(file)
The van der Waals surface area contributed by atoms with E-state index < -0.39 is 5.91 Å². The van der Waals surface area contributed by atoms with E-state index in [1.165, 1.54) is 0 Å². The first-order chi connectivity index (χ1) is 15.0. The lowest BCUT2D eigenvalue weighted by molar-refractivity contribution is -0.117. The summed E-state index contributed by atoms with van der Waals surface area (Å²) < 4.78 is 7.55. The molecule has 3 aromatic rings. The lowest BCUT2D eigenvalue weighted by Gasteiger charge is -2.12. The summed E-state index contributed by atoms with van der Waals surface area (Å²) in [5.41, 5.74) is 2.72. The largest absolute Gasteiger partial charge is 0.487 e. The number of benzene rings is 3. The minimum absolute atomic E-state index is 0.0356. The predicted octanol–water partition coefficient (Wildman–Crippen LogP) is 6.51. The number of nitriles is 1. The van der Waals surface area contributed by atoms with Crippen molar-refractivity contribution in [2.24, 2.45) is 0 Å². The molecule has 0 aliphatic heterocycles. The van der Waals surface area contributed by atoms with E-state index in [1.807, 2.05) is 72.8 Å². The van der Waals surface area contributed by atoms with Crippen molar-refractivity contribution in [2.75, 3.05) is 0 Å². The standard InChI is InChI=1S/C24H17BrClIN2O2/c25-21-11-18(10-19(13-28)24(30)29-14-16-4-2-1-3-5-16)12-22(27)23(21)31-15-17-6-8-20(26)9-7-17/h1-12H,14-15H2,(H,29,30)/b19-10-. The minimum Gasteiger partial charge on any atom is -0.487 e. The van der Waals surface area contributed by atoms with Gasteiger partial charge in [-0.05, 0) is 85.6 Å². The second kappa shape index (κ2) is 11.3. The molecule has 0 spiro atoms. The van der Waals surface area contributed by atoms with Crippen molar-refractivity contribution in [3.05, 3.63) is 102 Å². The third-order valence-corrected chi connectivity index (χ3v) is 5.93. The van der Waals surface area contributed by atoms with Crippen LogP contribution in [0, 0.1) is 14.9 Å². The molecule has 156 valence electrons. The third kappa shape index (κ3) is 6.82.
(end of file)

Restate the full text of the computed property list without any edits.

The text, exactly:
The van der Waals surface area contributed by atoms with E-state index < -0.39 is 5.91 Å². The van der Waals surface area contributed by atoms with E-state index in [1.165, 1.54) is 0 Å². The first-order chi connectivity index (χ1) is 15.0. The lowest BCUT2D eigenvalue weighted by molar-refractivity contribution is -0.117. The summed E-state index contributed by atoms with van der Waals surface area (Å²) < 4.78 is 7.55. The molecule has 3 aromatic rings. The lowest BCUT2D eigenvalue weighted by Gasteiger charge is -2.12. The summed E-state index contributed by atoms with van der Waals surface area (Å²) in [5.41, 5.74) is 2.72. The largest absolute Gasteiger partial charge is 0.487 e. The number of benzene rings is 3. The minimum absolute atomic E-state index is 0.0356. The predicted octanol–water partition coefficient (Wildman–Crippen LogP) is 6.51. The number of nitriles is 1. The van der Waals surface area contributed by atoms with Crippen molar-refractivity contribution in [2.24, 2.45) is 0 Å². The molecule has 0 aliphatic heterocycles. The van der Waals surface area contributed by atoms with E-state index in [1.807, 2.05) is 72.8 Å². The van der Waals surface area contributed by atoms with Crippen molar-refractivity contribution in [2.75, 3.05) is 0 Å². The standard InChI is InChI=1S/C24H17BrClIN2O2/c25-21-11-18(10-19(13-28)24(30)29-14-16-4-2-1-3-5-16)12-22(27)23(21)31-15-17-6-8-20(26)9-7-17/h1-12H,14-15H2,(H,29,30)/b19-10-. The minimum Gasteiger partial charge on any atom is -0.487 e. The van der Waals surface area contributed by atoms with Gasteiger partial charge in [-0.05, 0) is 85.6 Å². The second kappa shape index (κ2) is 11.3. The molecule has 0 spiro atoms. The van der Waals surface area contributed by atoms with Crippen molar-refractivity contribution in [3.05, 3.63) is 102 Å². The third-order valence-corrected chi connectivity index (χ3v) is 5.93. The van der Waals surface area contributed by atoms with Crippen LogP contribution in [0, 0.1) is 14.9 Å². The molecule has 156 valence electrons. The third kappa shape index (κ3) is 6.82.